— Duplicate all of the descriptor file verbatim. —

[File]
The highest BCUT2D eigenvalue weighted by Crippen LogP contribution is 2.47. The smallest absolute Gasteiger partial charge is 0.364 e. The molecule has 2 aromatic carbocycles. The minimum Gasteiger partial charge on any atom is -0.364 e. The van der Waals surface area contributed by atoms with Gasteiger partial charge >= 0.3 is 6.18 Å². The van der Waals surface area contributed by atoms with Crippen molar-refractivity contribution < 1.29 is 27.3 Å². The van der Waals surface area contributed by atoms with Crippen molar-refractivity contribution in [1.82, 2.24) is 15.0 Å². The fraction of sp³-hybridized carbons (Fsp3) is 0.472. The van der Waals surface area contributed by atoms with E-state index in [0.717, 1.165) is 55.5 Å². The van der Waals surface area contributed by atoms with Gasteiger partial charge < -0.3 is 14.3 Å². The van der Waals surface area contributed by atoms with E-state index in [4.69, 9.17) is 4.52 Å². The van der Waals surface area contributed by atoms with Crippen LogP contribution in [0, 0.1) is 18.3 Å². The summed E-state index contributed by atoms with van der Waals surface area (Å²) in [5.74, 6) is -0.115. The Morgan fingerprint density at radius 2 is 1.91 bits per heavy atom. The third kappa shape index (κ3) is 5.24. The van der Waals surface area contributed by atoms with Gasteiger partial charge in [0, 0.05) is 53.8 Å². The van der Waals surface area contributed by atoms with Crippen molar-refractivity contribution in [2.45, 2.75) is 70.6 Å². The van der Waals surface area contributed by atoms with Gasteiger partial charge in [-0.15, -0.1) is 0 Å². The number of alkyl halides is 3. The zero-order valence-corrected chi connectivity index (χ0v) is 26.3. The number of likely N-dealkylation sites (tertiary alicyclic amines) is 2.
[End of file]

The highest BCUT2D eigenvalue weighted by Crippen LogP contribution is 2.47. The smallest absolute Gasteiger partial charge is 0.364 e. The molecule has 2 aromatic carbocycles. The minimum Gasteiger partial charge on any atom is -0.364 e. The van der Waals surface area contributed by atoms with Gasteiger partial charge >= 0.3 is 6.18 Å². The van der Waals surface area contributed by atoms with Crippen molar-refractivity contribution < 1.29 is 27.3 Å². The van der Waals surface area contributed by atoms with Crippen molar-refractivity contribution in [1.82, 2.24) is 15.0 Å². The fraction of sp³-hybridized carbons (Fsp3) is 0.472. The van der Waals surface area contributed by atoms with E-state index in [0.717, 1.165) is 55.5 Å². The van der Waals surface area contributed by atoms with Gasteiger partial charge < -0.3 is 14.3 Å². The van der Waals surface area contributed by atoms with E-state index in [4.69, 9.17) is 4.52 Å². The van der Waals surface area contributed by atoms with Crippen LogP contribution in [0, 0.1) is 18.3 Å². The summed E-state index contributed by atoms with van der Waals surface area (Å²) in [5.74, 6) is -0.115. The Morgan fingerprint density at radius 2 is 1.91 bits per heavy atom. The third kappa shape index (κ3) is 5.24. The van der Waals surface area contributed by atoms with Gasteiger partial charge in [0, 0.05) is 53.8 Å². The van der Waals surface area contributed by atoms with Crippen molar-refractivity contribution in [2.45, 2.75) is 70.6 Å². The van der Waals surface area contributed by atoms with Gasteiger partial charge in [-0.15, -0.1) is 0 Å². The number of alkyl halides is 3. The zero-order valence-corrected chi connectivity index (χ0v) is 26.3. The number of likely N-dealkylation sites (tertiary alicyclic amines) is 2.